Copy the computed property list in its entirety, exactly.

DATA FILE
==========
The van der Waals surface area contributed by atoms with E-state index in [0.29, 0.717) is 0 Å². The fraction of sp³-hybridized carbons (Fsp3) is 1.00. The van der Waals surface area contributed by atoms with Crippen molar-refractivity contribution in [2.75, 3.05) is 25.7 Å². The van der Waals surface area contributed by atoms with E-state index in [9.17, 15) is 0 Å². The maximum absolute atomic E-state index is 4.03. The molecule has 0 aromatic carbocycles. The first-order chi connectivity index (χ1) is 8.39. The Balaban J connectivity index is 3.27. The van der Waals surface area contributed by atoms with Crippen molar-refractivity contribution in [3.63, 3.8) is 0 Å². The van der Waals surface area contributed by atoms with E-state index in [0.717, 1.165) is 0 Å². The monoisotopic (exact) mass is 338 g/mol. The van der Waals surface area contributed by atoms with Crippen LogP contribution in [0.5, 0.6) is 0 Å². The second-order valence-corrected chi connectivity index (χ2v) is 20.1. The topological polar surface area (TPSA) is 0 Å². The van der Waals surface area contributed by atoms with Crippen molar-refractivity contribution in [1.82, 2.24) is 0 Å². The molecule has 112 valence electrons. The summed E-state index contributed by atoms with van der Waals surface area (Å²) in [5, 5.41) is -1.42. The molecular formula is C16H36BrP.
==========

The van der Waals surface area contributed by atoms with E-state index in [0.29, 0.717) is 0 Å². The fraction of sp³-hybridized carbons (Fsp3) is 1.00. The van der Waals surface area contributed by atoms with Crippen molar-refractivity contribution in [2.75, 3.05) is 25.7 Å². The van der Waals surface area contributed by atoms with E-state index in [9.17, 15) is 0 Å². The maximum absolute atomic E-state index is 4.03. The molecule has 0 aromatic carbocycles. The first-order chi connectivity index (χ1) is 8.39. The Balaban J connectivity index is 3.27. The van der Waals surface area contributed by atoms with Crippen molar-refractivity contribution in [3.63, 3.8) is 0 Å². The van der Waals surface area contributed by atoms with E-state index in [0.717, 1.165) is 0 Å². The monoisotopic (exact) mass is 338 g/mol. The van der Waals surface area contributed by atoms with Crippen LogP contribution in [0.5, 0.6) is 0 Å². The second-order valence-corrected chi connectivity index (χ2v) is 20.1. The topological polar surface area (TPSA) is 0 Å². The van der Waals surface area contributed by atoms with Crippen molar-refractivity contribution in [1.82, 2.24) is 0 Å². The molecule has 112 valence electrons. The summed E-state index contributed by atoms with van der Waals surface area (Å²) in [5, 5.41) is -1.42. The molecular formula is C16H36BrP.